How to Organically grow an Improv Scene
Improv Scene performed by Team X:
A man had shipped his wife a dress. She hadn’t taken it out of the box yet so he asked “Why is it still in the box?”
“I’m clumsy, and was afraid I’d rip it,” she said. She took it out of the box, tripped and it ripped.
Cut to two days ago at the store
Shopkeep: The dress is very fragile. Be careful with it. 9 children died in making it.
The husband screamed, ”9 children died for that.“ During a back and forth she manages to rip it again.
Shopkeep: Of course money isn’t enough if you want to buy a dress like this.
The shopkeep starts to unzip his pants.
Husband: I was surprised. I kind of liked it.
Before the scene could go on further about felatio it was edited with a shout, “Kids, get in here.”
Everyone got on stage and the father said, “Now we’re going to make this married couple a beautiful dress. I don’t care what it takes. How hard it is.”
The kids all chimed in with complaints.
“If one of you or all of you have to die so this dress can be made perfect, so be it.”
It was meant as a one off joke, and the scene could have returned back to the couple’s scene with a nice laugh. Instead, one of the kids walked up and said, “I don’t want to make the dress.”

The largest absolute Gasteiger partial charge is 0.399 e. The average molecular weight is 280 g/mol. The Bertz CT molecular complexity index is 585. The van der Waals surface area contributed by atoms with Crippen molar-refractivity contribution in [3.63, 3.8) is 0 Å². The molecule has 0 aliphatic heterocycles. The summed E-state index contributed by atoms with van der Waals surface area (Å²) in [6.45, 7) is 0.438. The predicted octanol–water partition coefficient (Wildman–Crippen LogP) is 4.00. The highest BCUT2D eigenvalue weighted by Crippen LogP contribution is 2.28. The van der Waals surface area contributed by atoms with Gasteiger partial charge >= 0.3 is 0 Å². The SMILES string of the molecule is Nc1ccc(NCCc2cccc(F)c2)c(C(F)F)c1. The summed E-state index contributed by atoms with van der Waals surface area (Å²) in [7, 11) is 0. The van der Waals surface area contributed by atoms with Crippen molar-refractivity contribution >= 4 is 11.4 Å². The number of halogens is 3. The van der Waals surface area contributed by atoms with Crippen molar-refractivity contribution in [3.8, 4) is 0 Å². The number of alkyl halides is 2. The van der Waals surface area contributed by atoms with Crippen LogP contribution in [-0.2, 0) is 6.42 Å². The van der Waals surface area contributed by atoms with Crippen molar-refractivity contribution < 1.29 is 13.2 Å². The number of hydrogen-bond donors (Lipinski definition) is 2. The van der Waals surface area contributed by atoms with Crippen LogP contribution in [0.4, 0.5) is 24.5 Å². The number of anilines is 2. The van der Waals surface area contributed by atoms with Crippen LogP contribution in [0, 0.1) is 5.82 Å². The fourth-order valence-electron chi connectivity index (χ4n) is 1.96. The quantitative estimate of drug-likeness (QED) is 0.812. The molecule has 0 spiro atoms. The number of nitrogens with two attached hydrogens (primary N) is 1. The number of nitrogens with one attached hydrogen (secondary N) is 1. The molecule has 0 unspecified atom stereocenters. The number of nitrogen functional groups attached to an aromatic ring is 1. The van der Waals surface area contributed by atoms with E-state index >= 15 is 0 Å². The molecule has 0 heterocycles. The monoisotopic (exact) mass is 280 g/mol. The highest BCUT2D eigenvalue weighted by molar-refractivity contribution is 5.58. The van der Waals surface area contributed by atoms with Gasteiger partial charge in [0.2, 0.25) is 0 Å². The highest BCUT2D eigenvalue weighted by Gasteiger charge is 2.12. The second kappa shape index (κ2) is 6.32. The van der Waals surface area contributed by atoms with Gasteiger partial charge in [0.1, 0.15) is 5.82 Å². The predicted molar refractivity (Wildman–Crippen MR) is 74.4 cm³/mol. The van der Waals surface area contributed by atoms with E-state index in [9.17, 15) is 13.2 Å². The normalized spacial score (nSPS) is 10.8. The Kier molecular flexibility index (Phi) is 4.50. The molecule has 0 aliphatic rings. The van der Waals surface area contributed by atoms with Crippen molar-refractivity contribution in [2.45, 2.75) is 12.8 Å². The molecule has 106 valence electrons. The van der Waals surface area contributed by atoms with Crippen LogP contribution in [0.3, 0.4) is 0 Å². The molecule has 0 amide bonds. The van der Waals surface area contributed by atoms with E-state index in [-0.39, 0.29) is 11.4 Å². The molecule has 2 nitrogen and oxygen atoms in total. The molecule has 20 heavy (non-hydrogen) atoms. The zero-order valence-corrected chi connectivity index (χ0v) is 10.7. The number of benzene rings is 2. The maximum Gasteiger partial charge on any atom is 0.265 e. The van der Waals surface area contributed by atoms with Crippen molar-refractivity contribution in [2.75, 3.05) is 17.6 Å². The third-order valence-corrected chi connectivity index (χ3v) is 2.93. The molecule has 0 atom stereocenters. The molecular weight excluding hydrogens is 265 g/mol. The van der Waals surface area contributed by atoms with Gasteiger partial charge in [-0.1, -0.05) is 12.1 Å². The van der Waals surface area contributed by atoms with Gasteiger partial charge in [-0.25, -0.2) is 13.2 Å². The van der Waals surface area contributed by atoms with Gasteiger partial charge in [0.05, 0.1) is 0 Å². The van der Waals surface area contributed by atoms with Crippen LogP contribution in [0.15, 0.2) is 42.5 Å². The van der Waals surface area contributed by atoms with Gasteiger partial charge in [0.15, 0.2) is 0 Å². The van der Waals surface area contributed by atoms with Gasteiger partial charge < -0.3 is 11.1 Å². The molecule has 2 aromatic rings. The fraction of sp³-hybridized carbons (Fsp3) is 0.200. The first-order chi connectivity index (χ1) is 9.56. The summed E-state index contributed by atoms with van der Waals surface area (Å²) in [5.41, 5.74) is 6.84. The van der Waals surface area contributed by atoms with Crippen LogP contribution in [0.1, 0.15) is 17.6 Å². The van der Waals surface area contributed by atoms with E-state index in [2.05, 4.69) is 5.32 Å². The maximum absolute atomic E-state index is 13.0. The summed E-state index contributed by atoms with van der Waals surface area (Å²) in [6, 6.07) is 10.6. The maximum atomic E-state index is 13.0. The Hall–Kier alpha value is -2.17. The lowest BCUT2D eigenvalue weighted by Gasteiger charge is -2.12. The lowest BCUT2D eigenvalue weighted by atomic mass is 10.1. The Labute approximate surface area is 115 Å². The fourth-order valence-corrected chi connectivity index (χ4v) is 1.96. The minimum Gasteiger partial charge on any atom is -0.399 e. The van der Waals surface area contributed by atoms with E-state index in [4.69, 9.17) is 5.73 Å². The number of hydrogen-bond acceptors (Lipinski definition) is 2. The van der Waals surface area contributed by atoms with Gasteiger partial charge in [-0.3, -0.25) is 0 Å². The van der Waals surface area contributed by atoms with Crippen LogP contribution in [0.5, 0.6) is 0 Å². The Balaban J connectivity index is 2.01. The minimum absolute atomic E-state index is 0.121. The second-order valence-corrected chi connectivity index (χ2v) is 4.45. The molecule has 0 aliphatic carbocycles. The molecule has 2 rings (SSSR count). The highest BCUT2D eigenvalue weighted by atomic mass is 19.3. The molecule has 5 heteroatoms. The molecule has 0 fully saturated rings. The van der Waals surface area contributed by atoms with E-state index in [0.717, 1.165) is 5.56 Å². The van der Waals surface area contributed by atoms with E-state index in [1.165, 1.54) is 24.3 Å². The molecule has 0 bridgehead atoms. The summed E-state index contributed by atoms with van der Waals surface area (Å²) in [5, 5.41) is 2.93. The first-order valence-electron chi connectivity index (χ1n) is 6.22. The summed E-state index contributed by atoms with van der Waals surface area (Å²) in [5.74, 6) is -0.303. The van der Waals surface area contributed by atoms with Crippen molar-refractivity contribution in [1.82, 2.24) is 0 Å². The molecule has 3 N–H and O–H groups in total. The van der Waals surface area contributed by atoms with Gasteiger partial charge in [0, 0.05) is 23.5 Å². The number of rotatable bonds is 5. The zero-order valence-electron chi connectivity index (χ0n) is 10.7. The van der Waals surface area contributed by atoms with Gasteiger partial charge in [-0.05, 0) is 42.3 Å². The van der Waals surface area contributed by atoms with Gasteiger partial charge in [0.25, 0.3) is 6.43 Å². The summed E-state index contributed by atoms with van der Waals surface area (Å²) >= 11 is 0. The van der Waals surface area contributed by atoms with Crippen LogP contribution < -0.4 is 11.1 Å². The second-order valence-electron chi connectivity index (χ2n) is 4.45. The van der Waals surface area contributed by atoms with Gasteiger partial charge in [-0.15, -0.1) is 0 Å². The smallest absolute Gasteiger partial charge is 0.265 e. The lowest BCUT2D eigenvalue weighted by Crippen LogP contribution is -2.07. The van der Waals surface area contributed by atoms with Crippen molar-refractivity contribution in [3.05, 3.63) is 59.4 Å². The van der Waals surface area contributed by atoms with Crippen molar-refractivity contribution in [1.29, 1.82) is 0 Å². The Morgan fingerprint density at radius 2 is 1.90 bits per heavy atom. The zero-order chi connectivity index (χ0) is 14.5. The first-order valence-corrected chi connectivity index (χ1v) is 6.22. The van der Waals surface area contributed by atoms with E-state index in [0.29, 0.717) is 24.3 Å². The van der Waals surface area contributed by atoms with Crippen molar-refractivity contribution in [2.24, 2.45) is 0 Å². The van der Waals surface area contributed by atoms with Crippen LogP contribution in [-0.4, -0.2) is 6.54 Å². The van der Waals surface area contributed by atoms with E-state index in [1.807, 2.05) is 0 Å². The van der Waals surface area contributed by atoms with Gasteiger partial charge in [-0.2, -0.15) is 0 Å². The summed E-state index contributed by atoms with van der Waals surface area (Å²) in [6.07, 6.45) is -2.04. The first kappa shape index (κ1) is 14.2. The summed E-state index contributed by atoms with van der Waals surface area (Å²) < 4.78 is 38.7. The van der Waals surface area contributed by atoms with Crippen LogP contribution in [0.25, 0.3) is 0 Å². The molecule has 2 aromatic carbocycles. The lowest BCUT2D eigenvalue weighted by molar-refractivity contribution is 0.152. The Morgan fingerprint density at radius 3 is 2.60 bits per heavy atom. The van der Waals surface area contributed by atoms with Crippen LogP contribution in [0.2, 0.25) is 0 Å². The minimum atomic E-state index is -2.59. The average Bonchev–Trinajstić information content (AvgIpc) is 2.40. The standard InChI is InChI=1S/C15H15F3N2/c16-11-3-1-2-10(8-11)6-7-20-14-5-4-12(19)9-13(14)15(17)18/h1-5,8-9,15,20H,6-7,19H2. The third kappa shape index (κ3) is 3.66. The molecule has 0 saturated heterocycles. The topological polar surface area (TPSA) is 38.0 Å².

The father exploded. “How dare you.”
“It’s just, I want to be an accountant.”
“But what does that have to do with a wedding?”
“Well, so the bride and groom know what to do with their finances.”
“Of course, of course.” The father hugged the kid, “Go, run off, and be an accountant.”
All of the kids said they also wanted to be accountants and the father hushed them.
“We have a dress to make. I don’t want to hear any of that.”
Another kid got up. “I want a dress like this when I get married,” she said.
The father misheard her and responded, “You’re getting married? Well, you shouldn’t be here- go ahead and run off.”
It established a game of how do the kids manage to run off, and one by one each of the 6 kids came up with a reason and got to run off, until only one was left.
What made the scene great was how it pushed past the one off joke and found a brilliant, simple game. The kid’s game was, ‘What can I say that gets me away from my crazy father?’ and the father’s was, ‘How can I relate their choice to a wedding so I can let them run off?’
The lesson is to let a scene grow, and not come in with some absurd idea. If the scene had started with “Get in here kids. We’re going to make this dress, and I don’t care if all of you die in the process. That is, unless you prove to me why you’re too important for this,” it would have fallen flat. Instead, it earned its absurdity by growing one step at a time.